So, you haven’t heard back yet.
But what does that mean? The answer, as is most often the case in law school, is that it depends. Surprised? Didn’t think so. Let’s start with upper tier law schools.
If you’ve applied to schools in the top tier (and let’s assume you have), you should first check on the status of your application. It is unusual for such schools to send admissions decisions out any later than the end of April. For instance:
“Offers of admission are usually made between January and late April…”
– UCLA School Of Law
“If your file is complete by February 1 [and it should have been], every attempt will be made to send a decision no later than mid-April.”
– Cornell University Law School [brackets mine]
“Applicants are informed of decisions beginning in December and continuing through the month of April.”
– UC Davis School of Law
If you haven’t yet picked up what I’m putting down, listen up. Those top tier schools either lost your application or you don’t check your mail very often. You should have heard from them one way or another by now. If you haven’t, pick up the phone, send an e-mail or run into the admissions office naked. Whatever gets their attention.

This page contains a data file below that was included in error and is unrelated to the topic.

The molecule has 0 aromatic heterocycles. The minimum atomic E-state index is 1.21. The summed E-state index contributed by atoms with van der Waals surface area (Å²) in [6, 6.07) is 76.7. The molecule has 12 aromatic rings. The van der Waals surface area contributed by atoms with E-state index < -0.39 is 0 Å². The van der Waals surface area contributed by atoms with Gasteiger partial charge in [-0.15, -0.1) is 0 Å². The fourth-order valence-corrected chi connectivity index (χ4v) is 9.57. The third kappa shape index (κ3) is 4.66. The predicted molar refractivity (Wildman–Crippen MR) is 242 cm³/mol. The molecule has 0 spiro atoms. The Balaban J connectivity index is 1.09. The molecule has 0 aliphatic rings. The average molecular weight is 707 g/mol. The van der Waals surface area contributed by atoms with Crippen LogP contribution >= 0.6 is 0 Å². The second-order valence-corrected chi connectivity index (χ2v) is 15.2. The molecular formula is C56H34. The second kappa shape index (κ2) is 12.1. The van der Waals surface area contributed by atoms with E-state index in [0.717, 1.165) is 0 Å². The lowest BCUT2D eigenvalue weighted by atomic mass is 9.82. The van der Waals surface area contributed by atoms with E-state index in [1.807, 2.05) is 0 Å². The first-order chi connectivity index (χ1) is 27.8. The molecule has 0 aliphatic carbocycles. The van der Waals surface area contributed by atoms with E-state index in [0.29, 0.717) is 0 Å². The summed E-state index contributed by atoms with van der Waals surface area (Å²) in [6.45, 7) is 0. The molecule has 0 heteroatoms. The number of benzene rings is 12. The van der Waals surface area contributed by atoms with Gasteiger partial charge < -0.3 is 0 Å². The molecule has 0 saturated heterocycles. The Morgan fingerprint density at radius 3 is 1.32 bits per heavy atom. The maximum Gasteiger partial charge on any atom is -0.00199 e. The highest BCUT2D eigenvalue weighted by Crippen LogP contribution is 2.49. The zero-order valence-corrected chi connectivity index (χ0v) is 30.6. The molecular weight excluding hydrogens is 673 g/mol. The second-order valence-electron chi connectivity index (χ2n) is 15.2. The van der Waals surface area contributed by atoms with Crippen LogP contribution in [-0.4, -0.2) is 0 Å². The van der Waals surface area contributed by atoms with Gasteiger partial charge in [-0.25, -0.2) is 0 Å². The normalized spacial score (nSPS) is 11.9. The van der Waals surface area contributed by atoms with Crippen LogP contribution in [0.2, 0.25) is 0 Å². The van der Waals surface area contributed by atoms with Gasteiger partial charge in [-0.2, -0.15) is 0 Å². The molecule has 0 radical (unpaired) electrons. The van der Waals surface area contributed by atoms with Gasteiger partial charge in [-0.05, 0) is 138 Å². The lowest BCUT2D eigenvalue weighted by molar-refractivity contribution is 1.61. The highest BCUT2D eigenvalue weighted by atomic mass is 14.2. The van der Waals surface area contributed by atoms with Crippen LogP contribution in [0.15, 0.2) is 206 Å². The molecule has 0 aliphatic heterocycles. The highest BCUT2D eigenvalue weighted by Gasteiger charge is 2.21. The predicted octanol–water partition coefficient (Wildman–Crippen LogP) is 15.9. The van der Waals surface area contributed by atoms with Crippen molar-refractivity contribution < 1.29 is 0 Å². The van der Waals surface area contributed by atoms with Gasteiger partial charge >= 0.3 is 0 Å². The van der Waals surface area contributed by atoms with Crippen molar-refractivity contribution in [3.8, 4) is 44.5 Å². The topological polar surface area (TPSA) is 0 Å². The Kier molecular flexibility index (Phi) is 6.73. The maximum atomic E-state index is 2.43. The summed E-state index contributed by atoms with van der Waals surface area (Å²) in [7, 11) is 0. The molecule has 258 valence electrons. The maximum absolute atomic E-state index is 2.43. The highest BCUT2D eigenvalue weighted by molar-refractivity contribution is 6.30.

Now, if you haven’t yet heard back from some lower-tier schools there’s still hope. For one, some of those schools don’t have hard application deadlines. For example, Southwestern will examine applications after their April 1st deadline on a case-by-case basis. Granted, they may have filled up their class already, but there’s always the possibility that you get on a wait list and fill an unexpectedly empty spot.
Also, if you haven’t heard back from such a school, you may be a particularly perplexing case. You may have a pretty good GPA and an inexplicably bad LSAT score. Maybe you have a good LSAT score and a good GPA, but you were caught tagging as an 18 year old in high school and your record still has that Krylon touch on it. Whatever the case may be, the school is having a tough time dealing with your particular application. Regardless of what’s going on, it probably couldn’t hurt to make some of sort of contact with your prospective schools. At the very least, it may assuage what must now be a mountain of anxiety.
Until next time, as they say in The Hundred Acre Wood, “TTFN! Ta-ta for now!”